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There are any number of reasons why people choose to ride a motorcycle, but many riders will tell you that it’s all about camaraderie. Whether you’re riding with friends or meeting new people along the way, riding in a group is the ultimate motorcycle experience.

While motorcycling is generally regarded as a solo activity, many people find that they enjoy group rides on motorcycles. It’s a social get-together, but on two wheels. And, with new technology making it easier for riders to communicate with one another, it’s become that much easier to enjoy the open road with friends and family. 

Group rides are all about having fun and bonding with friends, both old and new, but staying safe is the top priority. So, before joining a group of riders, it’s important to understand that there are certain safety rules as well as etiquette guidelines that, as a rider, you’re expected to follow if you’re going to be a part of the group. 

The unwritten rule, written here…

Group rides can be a lot of fun, but, according to the Motorcycle Safety Foundation (MSF), they can turn dangerous when: 

  • Riders cover too much of the roadway or start driving side by side
  • Mixing riders of various skill levels in the group
  • Riders fall behind the group

So, before hitting the road, your group should create some guidelines for participation to help reduce the unexpected. Some basic rules to follow when riding in a group are:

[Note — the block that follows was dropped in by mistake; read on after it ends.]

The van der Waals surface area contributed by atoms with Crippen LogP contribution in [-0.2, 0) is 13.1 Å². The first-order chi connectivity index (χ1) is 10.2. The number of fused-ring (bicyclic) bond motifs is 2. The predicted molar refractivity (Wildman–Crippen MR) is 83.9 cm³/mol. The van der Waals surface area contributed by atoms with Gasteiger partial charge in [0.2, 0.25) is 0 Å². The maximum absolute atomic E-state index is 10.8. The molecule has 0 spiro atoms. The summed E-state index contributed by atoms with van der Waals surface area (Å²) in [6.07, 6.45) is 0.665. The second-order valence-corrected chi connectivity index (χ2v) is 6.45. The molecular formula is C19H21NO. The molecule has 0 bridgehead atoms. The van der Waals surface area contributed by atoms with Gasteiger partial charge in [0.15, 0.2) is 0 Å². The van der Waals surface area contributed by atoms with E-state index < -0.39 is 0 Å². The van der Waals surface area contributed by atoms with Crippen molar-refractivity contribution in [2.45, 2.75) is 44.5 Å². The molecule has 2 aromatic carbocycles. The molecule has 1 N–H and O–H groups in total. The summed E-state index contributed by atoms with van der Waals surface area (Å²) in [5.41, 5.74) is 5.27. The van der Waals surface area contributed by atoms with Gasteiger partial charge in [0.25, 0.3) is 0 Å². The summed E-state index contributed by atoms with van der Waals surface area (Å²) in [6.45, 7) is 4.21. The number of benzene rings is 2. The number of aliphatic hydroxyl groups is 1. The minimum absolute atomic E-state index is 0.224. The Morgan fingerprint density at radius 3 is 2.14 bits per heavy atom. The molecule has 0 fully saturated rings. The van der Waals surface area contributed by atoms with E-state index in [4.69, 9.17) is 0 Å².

1. Prepare ahead
  2. Stagger your riding formation
  3. Take breaks

You should have a plan in place in case a rider gets separated from your group or if someone plans on leaving during the ride. Choose the most experienced riders to be the “lead and sweep.” The lead rides at the head of the group while the sweep rides at the back.

Rider Magazine suggests that you limit your group size to no more than seven riders. If you find that you have more than seven, you should consider making subgroups, each with its own lead and sweep. All members of your group show be familiar with basic hand signals and what they mean while riding together. 

You can’t be too safe

The most important consideration whether you’re riding solo or in a group is to make sure you have the proper safety gear and a first aid kit. Riding helmeted, according to the National Highway Safety Administration, gives you a 37% better chance of surviving a crash than if you ride without one. Helmets also offer protection from the wind, sun, debris, and bugs.

If you find yourself the victim of a motorcycle accident, you may end up with serious, life-changing, or even life-altering injuries. At Inland Empire Motorcycle Law, Riverside motorcycle accident attorneys, our goal is to ensure that you get the compensation that you need.Take a few minutes to check out our website. Visit our blog page to read a variety of articles pertaining to motorcycles, including an article that discusses the question: do loud pipes actually save lives?